It’s an old (prob 10 years freebie diabetic case, approx 5x7x2. Fits my tester and case, syringes, 2 pens, a sharpie for marking syringes, swabs, some pen needles, 2 rolls Smarties, etc. It’s a bit bulky, but I can fit a week’s worth of supplies, no problem.
I’ve been flirting with a different case for everyday, slightly smaller. The maxpedition pocket organizers might fit the bill.Maxpedition pocket comparison
Left front pocket - 5 peppermint candies
Right front pocket - insulin pump
Left back pocket - small bag that holds pricker, meter and test strips.
Right back pocket - wallet.
Phone - xdrip.
Back when I was using syringes, this was the tightest little case I ever came up with. It held everything - syringes, swabs, insulin, meter, strips, and lancets.
The whole thing was about an inch thick, and only about 3x5. Pretty much wallet size.
Old school, baby!
Heh. I’m the same. I almost always have a backpack when I leave the house.
But I don’t drive, so I don’t have the luxury of storing stuff in a car. And, since I use public transit, I’m usually travelling far enough away form home that I’m bringing a meal or two with me.
Plus all my diabetes stuff, plus other medical stuff, plus assistive technology, usually.
On my short trips where I’m just running errands in my local neighbourhood (i.e., just walking, no bus) I use a sling bag and bring just the essentials…which is still way more than some people in this thread take with them!
No, not always. It depends how far and how long I’m going to be from home. If it’s only a short trip to the grocery store or something else nearby, I just carry a case with my glucose meter, strips, lancing device and glucose tabs. If I’m leaving home for several hours, I also take an additional case with pump supplies (infusion sets, reservoirs, insulin, batteries) and extra glucose tabs with me.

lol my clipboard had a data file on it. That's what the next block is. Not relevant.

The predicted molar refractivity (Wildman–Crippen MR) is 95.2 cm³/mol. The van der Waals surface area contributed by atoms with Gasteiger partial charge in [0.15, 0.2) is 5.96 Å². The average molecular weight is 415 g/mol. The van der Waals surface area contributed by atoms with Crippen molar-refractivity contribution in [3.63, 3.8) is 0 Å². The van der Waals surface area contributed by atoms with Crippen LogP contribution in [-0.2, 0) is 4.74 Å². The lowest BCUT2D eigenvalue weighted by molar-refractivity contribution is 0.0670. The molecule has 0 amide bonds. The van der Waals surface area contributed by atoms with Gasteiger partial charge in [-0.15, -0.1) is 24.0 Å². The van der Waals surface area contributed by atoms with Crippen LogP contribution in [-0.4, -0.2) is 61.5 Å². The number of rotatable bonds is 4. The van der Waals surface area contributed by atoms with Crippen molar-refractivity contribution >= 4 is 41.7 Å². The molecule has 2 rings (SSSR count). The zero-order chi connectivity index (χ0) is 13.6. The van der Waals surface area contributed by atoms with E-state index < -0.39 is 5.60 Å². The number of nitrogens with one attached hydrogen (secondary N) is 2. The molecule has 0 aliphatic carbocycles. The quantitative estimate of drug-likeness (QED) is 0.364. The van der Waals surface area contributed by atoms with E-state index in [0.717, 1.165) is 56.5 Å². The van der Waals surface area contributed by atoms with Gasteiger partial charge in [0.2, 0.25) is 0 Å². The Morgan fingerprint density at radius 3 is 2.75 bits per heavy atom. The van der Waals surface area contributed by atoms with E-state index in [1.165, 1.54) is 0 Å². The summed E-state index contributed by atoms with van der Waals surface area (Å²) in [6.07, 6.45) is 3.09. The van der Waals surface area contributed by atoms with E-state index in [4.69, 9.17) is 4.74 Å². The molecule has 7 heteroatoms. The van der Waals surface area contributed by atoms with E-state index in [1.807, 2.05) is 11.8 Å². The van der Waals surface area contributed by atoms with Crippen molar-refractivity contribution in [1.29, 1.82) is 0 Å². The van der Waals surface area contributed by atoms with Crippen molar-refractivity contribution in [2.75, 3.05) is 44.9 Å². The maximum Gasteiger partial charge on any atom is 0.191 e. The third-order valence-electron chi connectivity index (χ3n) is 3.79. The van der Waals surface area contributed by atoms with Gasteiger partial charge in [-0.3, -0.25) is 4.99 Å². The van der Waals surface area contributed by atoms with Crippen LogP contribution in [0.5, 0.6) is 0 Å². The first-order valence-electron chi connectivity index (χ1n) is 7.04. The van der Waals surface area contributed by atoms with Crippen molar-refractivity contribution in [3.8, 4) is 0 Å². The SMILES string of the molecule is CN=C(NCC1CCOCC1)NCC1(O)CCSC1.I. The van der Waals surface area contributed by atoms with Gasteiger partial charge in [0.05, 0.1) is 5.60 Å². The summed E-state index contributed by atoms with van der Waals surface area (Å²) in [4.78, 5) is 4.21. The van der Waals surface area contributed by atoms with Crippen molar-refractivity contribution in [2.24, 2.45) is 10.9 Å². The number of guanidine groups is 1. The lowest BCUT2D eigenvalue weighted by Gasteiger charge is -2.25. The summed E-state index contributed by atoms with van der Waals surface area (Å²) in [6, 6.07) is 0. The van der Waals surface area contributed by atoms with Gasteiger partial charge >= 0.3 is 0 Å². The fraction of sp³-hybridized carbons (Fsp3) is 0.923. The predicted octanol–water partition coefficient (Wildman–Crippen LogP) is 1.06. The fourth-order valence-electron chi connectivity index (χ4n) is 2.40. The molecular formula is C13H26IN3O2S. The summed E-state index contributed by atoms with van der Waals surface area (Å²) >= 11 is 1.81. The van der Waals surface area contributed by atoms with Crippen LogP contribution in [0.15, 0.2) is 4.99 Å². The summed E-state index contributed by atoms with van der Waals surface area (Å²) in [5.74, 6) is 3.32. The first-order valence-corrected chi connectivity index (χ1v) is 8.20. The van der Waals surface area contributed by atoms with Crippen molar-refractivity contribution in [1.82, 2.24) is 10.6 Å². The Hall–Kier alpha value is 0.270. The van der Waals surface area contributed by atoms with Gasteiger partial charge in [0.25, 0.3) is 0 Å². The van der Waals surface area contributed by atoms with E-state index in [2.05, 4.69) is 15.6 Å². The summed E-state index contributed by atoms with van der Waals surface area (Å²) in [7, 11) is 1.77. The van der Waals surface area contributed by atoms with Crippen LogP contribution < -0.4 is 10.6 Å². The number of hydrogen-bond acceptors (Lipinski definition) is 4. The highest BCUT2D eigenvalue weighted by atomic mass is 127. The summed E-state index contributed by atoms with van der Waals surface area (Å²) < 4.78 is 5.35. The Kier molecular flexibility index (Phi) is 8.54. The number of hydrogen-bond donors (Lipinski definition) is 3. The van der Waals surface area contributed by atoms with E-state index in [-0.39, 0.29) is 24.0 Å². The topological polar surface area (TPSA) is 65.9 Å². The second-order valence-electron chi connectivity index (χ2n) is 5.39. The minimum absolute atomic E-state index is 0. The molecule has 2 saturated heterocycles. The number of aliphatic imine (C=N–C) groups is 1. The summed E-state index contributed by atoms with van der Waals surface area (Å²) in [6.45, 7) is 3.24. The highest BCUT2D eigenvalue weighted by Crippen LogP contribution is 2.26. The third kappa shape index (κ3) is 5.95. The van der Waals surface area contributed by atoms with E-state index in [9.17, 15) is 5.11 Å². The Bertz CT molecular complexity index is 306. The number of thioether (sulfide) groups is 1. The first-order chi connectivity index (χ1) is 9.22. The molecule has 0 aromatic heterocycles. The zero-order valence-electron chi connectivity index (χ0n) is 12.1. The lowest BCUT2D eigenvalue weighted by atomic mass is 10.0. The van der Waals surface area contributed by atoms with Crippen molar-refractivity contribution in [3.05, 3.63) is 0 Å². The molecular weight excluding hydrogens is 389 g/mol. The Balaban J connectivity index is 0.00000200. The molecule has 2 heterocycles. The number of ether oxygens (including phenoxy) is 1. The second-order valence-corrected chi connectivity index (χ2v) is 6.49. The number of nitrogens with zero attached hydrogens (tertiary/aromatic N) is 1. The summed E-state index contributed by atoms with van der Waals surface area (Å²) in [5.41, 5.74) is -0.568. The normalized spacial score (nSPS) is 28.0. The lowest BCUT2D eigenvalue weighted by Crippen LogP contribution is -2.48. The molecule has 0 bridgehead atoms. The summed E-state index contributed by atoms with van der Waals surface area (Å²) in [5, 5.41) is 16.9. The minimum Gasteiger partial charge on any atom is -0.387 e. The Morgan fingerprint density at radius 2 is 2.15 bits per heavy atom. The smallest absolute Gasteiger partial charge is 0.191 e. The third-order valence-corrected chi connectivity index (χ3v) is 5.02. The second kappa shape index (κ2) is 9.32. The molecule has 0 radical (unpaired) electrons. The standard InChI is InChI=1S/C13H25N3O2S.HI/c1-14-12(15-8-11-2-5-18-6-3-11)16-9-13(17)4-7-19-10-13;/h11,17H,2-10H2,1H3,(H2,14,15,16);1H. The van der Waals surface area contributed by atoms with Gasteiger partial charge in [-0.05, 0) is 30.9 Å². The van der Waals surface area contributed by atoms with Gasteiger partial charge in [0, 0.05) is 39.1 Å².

However, I have complained about my meter case before and I’m still looking for something better. I was considering buying something from Myabetic, but review complaining about zipper issues worry me a little bit. Has any of you experience with Myabetic cases? How durable are they?
Very nice pictures, @mike_g!
I would love to read your thoughts on the Maxpedition when you are done with your evaluation. I have looked at them too.
@jim26 you can’t make it any more compact, congrats
@Eric: love your little Lowepro!
Depends on how far. We mostly stay within 45 minutes away from the house. So within these types of short distances, we are close to @Eric’s approach.
I also keep a glucagon kit stashed in the car and one stashed in the school backpack. Four tabs on a small container attached to my daughter’s purse for easy access.
As @Eric also says, if we were going to be in a place with no easy carb access (like a soda machine or convenience store around every corner) then we would bring more carbs. Like a hike or kayak or something like that where realistically it could be 30 minutes of activity before we could return to a vehicle. But no additional supplies, just forms of carbs - combination of some fast and some slow to pick and choose.
That is it.
Oh and a phone. But I assume most people consider a mobile phone the same as putting on clothes before you leave the house.
With all of our dietary needs, i am usually bringing 6 or 7.
I can’t say my bag only contains the bare essentials… Sometimes my cousin and I make a game out of organizing it. Just for the laugh. But it ALSO contains the bare essentials. So I’m halfway there.
I could see myself walking down the street with you, with slightly heavier backpack, and not being ashamed. Thank you, Jen, for being a backpack-toting diabetic, too. Thank you.